In an opinion published on September 16, 2021, Justice Marsha G. Slough concluded that section 340.1’s treble damages provision is “primarily punitive,” and this interpretation is supported by section 340.1’s statutory text and legislative history.  Justice Slough writes that the last clause of section 340.1 is an “exception provision,” a recognition that treble damages may not be available in every circumstance depending on the operation of other laws.  The treble damages provision reads in relevant part: “A person who is sexually assaulted and proves it was as the result of a cover up may recover up to treble damages against a defendant who is found to have covered up the sexual assault of a minor, unless prohibited by another law…[The critical question of statutory interpretation is whether] section 818 is ‘another law’ that prohibits treble damages, thus triggering section 340.1’s exception clause?”

While the statute is silent as to the intended purpose of the increased damages award, Justice Slough opines the design of section 340.1’s treble damages provision “bears the hallmarks of punitive damages.”  This includes proof of offensive behavior, placing the decision of whether to award increased damages entirely with the factfinder, and authorizing the factfinder to award up to three times the actual damages based on factors specific to the defendant.  Because the design of section 340.1 shares punitive traits common to other punitive damages provisions, this indicates the primary purpose of 340.1’s treble damages provision is punitive, i.e., it is primarily aimed at retribution and deterrence.  By contrast, nothing in the statutory text of section 340.1 indicates compensation is the primary function of the treble damages provision.

Justice Slough notes that her interpretation of the treble damages provision is supported by section 340.1’s legislative history.  In a statement attributed to AB-218’s author, Assemblywoman Lorena Gonzalez, the function and purpose of AB-218 is described thus: “[t]his reform is clearly needed both to compensate victims who should never have been victims and would not have been if past sexual assault had been properly brought to light- and also as an effective deterrent against individuals and entities who have chosen to protect the perpetrators of sexual assault over the victims.”  Justice Slough concludes that where the intended purpose of the expanded statute of limitations period is compensatory “because they ensure more victims have their day in court,” the intended purpose of the treble damages provision is punitive, “because the potential of an increased award incentivizes victims to come forward and sue those engaged in cover ups, thereby deterring such conduct.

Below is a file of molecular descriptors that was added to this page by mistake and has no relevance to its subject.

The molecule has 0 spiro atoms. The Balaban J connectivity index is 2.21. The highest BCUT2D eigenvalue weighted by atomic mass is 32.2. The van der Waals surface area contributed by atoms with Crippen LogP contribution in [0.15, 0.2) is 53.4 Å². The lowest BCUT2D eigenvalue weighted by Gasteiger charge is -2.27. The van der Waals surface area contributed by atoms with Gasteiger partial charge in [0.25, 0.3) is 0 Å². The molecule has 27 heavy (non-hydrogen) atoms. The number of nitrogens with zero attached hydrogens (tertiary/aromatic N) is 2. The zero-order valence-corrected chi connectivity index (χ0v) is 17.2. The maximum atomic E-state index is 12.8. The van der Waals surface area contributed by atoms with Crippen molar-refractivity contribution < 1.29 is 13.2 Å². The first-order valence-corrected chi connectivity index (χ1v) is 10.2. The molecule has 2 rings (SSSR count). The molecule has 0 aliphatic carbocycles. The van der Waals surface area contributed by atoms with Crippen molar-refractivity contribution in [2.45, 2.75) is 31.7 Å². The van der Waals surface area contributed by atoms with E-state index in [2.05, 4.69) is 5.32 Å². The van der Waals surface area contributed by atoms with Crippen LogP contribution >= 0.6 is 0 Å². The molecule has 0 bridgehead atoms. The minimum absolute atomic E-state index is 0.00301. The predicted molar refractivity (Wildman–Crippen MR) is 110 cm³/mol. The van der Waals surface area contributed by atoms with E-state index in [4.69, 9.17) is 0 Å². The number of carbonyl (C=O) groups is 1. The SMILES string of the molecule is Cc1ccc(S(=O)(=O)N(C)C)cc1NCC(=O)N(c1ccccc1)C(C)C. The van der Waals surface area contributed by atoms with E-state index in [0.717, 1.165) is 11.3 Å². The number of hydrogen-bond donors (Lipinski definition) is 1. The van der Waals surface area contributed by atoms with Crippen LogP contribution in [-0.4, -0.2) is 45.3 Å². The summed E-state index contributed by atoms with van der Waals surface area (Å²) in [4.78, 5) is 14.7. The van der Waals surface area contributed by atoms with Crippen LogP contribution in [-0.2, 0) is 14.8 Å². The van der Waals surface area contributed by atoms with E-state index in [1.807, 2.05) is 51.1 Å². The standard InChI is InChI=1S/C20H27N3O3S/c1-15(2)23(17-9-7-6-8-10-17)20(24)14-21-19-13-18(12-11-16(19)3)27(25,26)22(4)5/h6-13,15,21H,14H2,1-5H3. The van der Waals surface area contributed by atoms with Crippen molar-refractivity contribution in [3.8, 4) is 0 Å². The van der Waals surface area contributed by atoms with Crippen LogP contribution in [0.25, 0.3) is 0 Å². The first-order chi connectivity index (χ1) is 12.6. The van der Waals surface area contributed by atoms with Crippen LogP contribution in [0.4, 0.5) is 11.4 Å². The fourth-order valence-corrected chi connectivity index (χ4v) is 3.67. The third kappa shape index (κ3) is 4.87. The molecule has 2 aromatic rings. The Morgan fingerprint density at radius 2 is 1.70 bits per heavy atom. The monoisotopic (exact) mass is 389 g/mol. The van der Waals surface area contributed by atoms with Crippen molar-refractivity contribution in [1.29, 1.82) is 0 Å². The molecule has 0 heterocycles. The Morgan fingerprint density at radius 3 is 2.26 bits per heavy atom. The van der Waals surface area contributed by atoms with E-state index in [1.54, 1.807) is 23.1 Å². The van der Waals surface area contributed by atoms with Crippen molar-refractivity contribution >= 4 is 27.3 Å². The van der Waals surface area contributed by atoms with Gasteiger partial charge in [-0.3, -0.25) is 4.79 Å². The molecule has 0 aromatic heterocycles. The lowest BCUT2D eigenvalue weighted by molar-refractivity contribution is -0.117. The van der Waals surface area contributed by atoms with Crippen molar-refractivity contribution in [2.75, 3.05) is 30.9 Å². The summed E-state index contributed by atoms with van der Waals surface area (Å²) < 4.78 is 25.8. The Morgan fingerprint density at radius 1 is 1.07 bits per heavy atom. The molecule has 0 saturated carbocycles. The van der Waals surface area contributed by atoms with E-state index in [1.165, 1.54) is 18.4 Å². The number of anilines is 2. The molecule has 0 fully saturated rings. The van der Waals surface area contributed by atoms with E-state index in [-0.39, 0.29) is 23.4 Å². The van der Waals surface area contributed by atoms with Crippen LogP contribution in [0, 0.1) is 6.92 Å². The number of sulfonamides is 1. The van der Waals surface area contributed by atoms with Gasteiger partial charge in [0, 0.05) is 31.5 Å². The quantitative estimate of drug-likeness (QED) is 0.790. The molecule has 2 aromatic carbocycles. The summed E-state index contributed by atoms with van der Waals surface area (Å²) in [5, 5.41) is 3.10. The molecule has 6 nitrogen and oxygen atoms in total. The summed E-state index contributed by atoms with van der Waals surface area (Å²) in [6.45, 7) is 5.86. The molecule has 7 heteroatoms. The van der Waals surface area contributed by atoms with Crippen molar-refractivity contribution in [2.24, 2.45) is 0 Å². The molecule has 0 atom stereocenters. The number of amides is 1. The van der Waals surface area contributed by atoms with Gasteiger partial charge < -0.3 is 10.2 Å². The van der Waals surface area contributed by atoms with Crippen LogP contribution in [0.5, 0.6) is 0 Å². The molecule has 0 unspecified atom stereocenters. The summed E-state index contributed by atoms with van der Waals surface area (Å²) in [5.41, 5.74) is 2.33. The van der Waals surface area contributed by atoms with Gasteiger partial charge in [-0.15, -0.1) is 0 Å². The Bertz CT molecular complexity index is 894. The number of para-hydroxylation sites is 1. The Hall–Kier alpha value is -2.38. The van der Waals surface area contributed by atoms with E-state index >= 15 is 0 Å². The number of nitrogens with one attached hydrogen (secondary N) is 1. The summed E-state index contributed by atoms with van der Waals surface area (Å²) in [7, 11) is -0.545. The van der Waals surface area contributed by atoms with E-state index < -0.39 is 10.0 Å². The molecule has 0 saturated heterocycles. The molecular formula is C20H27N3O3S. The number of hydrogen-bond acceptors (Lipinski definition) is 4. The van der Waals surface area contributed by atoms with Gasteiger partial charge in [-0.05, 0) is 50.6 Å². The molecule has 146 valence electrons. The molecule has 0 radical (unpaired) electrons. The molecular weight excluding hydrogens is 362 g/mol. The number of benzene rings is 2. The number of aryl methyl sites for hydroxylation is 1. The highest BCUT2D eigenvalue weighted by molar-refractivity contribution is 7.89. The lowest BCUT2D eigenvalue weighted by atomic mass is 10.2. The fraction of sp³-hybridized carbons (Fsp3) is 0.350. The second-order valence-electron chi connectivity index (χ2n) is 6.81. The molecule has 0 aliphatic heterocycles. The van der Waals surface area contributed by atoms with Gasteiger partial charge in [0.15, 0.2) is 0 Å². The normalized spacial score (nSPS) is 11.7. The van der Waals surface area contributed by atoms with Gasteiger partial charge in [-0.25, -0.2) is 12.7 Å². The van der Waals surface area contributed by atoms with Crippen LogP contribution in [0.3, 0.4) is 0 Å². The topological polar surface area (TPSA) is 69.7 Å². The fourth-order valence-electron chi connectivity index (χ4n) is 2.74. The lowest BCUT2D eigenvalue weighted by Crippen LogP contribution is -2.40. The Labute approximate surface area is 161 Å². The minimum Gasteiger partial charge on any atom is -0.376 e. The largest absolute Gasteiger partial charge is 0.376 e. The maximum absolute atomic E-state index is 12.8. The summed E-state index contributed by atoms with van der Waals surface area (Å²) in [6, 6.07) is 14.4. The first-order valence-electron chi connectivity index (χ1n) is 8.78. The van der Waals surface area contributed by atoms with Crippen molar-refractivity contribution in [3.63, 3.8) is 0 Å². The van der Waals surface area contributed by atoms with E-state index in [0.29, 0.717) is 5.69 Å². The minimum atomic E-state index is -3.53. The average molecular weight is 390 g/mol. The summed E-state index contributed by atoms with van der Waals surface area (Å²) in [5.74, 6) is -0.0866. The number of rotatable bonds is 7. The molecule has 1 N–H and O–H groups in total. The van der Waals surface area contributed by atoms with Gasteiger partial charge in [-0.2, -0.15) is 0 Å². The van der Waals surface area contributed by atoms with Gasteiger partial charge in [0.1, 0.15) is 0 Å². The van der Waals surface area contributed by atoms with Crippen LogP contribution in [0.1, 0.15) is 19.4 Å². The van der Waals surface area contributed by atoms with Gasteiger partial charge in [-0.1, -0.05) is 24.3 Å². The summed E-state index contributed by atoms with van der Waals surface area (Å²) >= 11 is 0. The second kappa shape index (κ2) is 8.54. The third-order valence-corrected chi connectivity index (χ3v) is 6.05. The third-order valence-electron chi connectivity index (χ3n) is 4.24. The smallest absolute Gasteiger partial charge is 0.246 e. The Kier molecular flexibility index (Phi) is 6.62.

Finally, Justice Slough agrees that punishing cover ups of childhood sexual assault and deterring cover-ups is a worthy public policy objective, but these objectives are not advanced by waiving statutory immunity under Government Code section 818.

[T]he rationale behind section 818’s immunity is that the twin goals of punitive damages—retribution and deterrence—are not advanced if the defendant is a public agency and the tort is committed by an individual employee…Under ordinary principles of retribution, it is the wrongdoer himself who is made to suffer for his unlawful conduct. A municipality, however, can have no malice independent of the malice of its officials. Damages awarded for punitive purposes, therefore, are not sensibly assessed against the governmental entity itself.

The goals of retribution and deterrence are not served by awarding treble damages against a public entity because “an award of punitive damages against a municipality ‘punishes’ only the taxpayers, who took no part in the commission of the tort.”

 

The Take-Away

The LAUSD and X.M. cases signify major developments on the applicability of statutory sovereign immunity under Government Code section 818 to defeat treble damages claims brought under Code of Civil Procedure section 340.1.  Because of the sharp rise in sexual assault lawsuits hitting public school districts since 2019, the importance of preserving statutory sovereign immunity for public entities cannot be overstated.  Counsel representing public entities should consider moving to strike claims for treble damages at the pleading stage and remain vigilant of the frequent developments in this area of law.  Doing so will foster reasonable resolutions and reduce the risk of the dreaded nuclear verdict.

 

 

 



[i] Code Civ. Proc. § 340.1, subd. (b)(1).

[ii] Los Angeles Unified School District v. Superior Court of Los Angeles County (2021) 64 Cal. App. 5th 549, 279 Cal. Rptr. 3d 52 390.

[iii] X.M. v. Superior Court of San Bernardino County, (2021) 68 Cal. App. 5th 1014.